Peru has imposed a 90-day health emergency in response to an unusual outbreak of Guillain-Barré Syndrome (GBS), a serious and rare neurological autoimmune disorder. The decision came after the country reported over 180 cases and four deaths attributed to GBS. The Peruvian health ministry expressed the need to take action to protect the population’s health and life. This is not the first time Peru has faced a GBS emergency, as a similar situation occurred in 2019.
Some popular instances of Guillain-Barré Syndrome (GBS)
The health emergency imposed by Peru is not the first time that Guillain-Barre Syndrome (GBS) has found its way into the headlines. Celebrities like “The Bachelorette” star J P Rosenbaum, actor Andy Griffith, Swedish actress Lena Nyman, etc have been diagnosed with this condition. Many people like American swimmer Rowdy Gaines and musician Lucky Oceans also had this autoimmune syndrome. In 2019, J P Rosenbaum was hospitalised where he found out that he has Guillain-Barré Syndrome. At the time, he was struggling to do even normal day-to-day tasks due to the condition. In the same year, a writer from the ‘People magazine’, Brianne Tracy, came forward to share about her experience with GBS. At the young age of 23, Tracy was diagnosed with GBS. She had to struggle with severe symptoms of GBS. These instances make it very important for us to know about GBS and how it affects someone.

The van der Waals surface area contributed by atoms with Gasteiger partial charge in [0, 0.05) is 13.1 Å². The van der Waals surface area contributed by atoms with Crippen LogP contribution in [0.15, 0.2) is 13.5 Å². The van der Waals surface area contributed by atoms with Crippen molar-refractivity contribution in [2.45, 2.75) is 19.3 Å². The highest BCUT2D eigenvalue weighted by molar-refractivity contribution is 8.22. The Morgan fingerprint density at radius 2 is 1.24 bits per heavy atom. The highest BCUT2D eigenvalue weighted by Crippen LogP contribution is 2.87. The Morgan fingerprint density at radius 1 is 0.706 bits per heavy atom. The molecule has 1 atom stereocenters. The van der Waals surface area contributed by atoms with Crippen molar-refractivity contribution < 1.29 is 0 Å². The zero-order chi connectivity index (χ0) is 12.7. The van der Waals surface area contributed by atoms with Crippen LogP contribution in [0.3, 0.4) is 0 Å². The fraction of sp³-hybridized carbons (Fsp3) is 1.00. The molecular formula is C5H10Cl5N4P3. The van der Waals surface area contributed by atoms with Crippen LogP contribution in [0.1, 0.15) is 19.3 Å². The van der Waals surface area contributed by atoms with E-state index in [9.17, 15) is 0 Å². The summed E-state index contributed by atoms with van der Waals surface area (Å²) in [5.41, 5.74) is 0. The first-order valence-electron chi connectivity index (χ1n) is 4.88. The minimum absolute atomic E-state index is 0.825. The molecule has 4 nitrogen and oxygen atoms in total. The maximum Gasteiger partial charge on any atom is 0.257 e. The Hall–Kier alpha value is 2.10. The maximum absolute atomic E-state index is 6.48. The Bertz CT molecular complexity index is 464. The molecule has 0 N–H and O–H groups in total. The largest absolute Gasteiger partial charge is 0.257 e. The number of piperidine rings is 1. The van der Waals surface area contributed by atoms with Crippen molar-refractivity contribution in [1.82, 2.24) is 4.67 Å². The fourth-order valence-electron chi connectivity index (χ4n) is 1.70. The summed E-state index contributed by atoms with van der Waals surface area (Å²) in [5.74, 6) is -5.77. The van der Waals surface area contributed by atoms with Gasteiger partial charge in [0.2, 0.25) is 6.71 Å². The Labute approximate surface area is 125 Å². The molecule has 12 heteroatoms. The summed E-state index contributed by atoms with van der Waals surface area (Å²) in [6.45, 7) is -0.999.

What do we know about Guillain-Barré Syndrome (GBS)?
Guillain-Barré Syndrome (GBS) is a rare and serious neurological disorder that affects the peripheral nervous system. In this, the immune system mistakenly starts attacking the nerves, leading to muscle weakness, numbness, and in severe cases, paralysis.
Generally, just before GBS, there are infections, such as respiratory or gastrointestinal infections. Then it starts with muscle weakness in the legs and spreading to the arms, weakness can progress rapidly and affect both sides of the body. Sensations of pins and needles or loss of sensation in the extremities, and loss of reflexes such as the knee-jerk reflex are prominent. Some individuals may experience varying degrees of pain, often described as aching or cramping and difficulties with walking, balance, and fine motor skills. In rare instances, GBS can lead to respiratory muscle weakness, requiring mechanical ventilation.
Neurologist Dr Abhishek Juneja informs, “Guillain-Barre syndrome (GBS) is a treatable disorder. Most of the patients recover completely over a few months following therapy and physiotherapy. Immunoglobulins and plasma exchange therapy are equally effective in the management of GBS.”
It’s important to note that each case of GBS is unique, and treatment approaches may vary depending on the individual’s specific needs. Early diagnosis and prompt initiation of treatment are crucial in managing GBS effectively and improving outcomes.
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